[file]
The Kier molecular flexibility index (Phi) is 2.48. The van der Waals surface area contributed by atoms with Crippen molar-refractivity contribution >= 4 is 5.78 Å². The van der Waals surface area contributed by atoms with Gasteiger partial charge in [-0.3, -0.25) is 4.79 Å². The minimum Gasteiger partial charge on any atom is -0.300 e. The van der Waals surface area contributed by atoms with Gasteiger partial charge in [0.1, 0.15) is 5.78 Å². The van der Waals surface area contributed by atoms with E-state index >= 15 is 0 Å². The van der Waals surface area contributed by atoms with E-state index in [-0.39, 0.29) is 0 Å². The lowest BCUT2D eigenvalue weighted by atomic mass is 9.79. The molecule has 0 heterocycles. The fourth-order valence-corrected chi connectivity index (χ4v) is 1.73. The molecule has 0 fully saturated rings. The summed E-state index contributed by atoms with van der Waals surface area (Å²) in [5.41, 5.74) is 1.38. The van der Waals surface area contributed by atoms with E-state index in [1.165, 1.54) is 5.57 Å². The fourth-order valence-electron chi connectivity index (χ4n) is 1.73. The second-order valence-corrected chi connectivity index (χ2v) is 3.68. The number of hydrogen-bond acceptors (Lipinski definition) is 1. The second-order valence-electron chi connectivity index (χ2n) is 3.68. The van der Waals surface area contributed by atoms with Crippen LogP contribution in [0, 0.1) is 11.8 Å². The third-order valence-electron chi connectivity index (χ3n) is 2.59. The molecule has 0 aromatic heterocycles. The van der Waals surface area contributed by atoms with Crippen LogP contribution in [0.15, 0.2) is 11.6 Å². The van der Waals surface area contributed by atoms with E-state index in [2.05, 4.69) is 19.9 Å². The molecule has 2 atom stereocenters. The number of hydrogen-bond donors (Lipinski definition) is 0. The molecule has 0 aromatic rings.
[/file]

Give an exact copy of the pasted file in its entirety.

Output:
The Kier molecular flexibility index (Phi) is 2.48. The van der Waals surface area contributed by atoms with Crippen molar-refractivity contribution >= 4 is 5.78 Å². The van der Waals surface area contributed by atoms with Gasteiger partial charge in [-0.3, -0.25) is 4.79 Å². The minimum Gasteiger partial charge on any atom is -0.300 e. The van der Waals surface area contributed by atoms with Gasteiger partial charge in [0.1, 0.15) is 5.78 Å². The van der Waals surface area contributed by atoms with E-state index >= 15 is 0 Å². The van der Waals surface area contributed by atoms with E-state index in [-0.39, 0.29) is 0 Å². The lowest BCUT2D eigenvalue weighted by atomic mass is 9.79. The molecule has 0 heterocycles. The fourth-order valence-corrected chi connectivity index (χ4v) is 1.73. The molecule has 0 fully saturated rings. The summed E-state index contributed by atoms with van der Waals surface area (Å²) in [5.41, 5.74) is 1.38. The van der Waals surface area contributed by atoms with E-state index in [1.165, 1.54) is 5.57 Å². The fourth-order valence-electron chi connectivity index (χ4n) is 1.73. The second-order valence-corrected chi connectivity index (χ2v) is 3.68. The number of hydrogen-bond acceptors (Lipinski definition) is 1. The second-order valence-electron chi connectivity index (χ2n) is 3.68. The van der Waals surface area contributed by atoms with Crippen LogP contribution in [0, 0.1) is 11.8 Å². The third-order valence-electron chi connectivity index (χ3n) is 2.59. The molecule has 0 aromatic heterocycles. The van der Waals surface area contributed by atoms with Crippen LogP contribution in [0.15, 0.2) is 11.6 Å². The van der Waals surface area contributed by atoms with E-state index in [2.05, 4.69) is 19.9 Å². The molecule has 2 atom stereocenters. The number of hydrogen-bond donors (Lipinski definition) is 0. The molecule has 0 aromatic rings.